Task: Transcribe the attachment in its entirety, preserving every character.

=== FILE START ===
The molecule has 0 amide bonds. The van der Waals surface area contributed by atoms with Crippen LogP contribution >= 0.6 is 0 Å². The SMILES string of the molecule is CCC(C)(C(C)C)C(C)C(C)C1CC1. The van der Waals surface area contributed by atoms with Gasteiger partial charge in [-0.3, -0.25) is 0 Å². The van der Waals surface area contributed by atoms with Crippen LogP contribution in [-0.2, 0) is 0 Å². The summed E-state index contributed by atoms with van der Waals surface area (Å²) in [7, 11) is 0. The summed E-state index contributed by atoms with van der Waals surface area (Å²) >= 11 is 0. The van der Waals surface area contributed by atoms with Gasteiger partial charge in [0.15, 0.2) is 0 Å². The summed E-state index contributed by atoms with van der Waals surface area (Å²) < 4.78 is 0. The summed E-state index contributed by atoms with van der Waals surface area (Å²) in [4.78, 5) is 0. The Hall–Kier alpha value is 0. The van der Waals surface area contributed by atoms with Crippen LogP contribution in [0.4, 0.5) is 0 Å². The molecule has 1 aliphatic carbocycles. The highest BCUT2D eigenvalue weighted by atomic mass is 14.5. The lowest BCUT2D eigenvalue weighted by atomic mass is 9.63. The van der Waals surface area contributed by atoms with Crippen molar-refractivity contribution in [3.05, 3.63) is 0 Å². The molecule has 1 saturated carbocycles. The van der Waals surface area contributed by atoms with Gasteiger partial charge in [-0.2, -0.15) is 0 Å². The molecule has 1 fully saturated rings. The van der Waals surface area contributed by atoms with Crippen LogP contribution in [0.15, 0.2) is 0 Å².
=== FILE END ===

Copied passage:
The molecule has 0 amide bonds. The van der Waals surface area contributed by atoms with Crippen LogP contribution >= 0.6 is 0 Å². The SMILES string of the molecule is CCC(C)(C(C)C)C(C)C(C)C1CC1. The van der Waals surface area contributed by atoms with Gasteiger partial charge in [-0.3, -0.25) is 0 Å². The van der Waals surface area contributed by atoms with Crippen LogP contribution in [-0.2, 0) is 0 Å². The summed E-state index contributed by atoms with van der Waals surface area (Å²) in [7, 11) is 0. The summed E-state index contributed by atoms with van der Waals surface area (Å²) >= 11 is 0. The van der Waals surface area contributed by atoms with Gasteiger partial charge in [0.15, 0.2) is 0 Å². The summed E-state index contributed by atoms with van der Waals surface area (Å²) < 4.78 is 0. The summed E-state index contributed by atoms with van der Waals surface area (Å²) in [4.78, 5) is 0. The Hall–Kier alpha value is 0. The van der Waals surface area contributed by atoms with Crippen LogP contribution in [0.4, 0.5) is 0 Å². The molecule has 1 aliphatic carbocycles. The highest BCUT2D eigenvalue weighted by atomic mass is 14.5. The lowest BCUT2D eigenvalue weighted by atomic mass is 9.63. The van der Waals surface area contributed by atoms with Crippen molar-refractivity contribution in [3.05, 3.63) is 0 Å². The molecule has 1 saturated carbocycles. The van der Waals surface area contributed by atoms with Gasteiger partial charge in [-0.2, -0.15) is 0 Å². The molecule has 1 fully saturated rings. The van der Waals surface area contributed by atoms with Crippen LogP contribution in [0.15, 0.2) is 0 Å².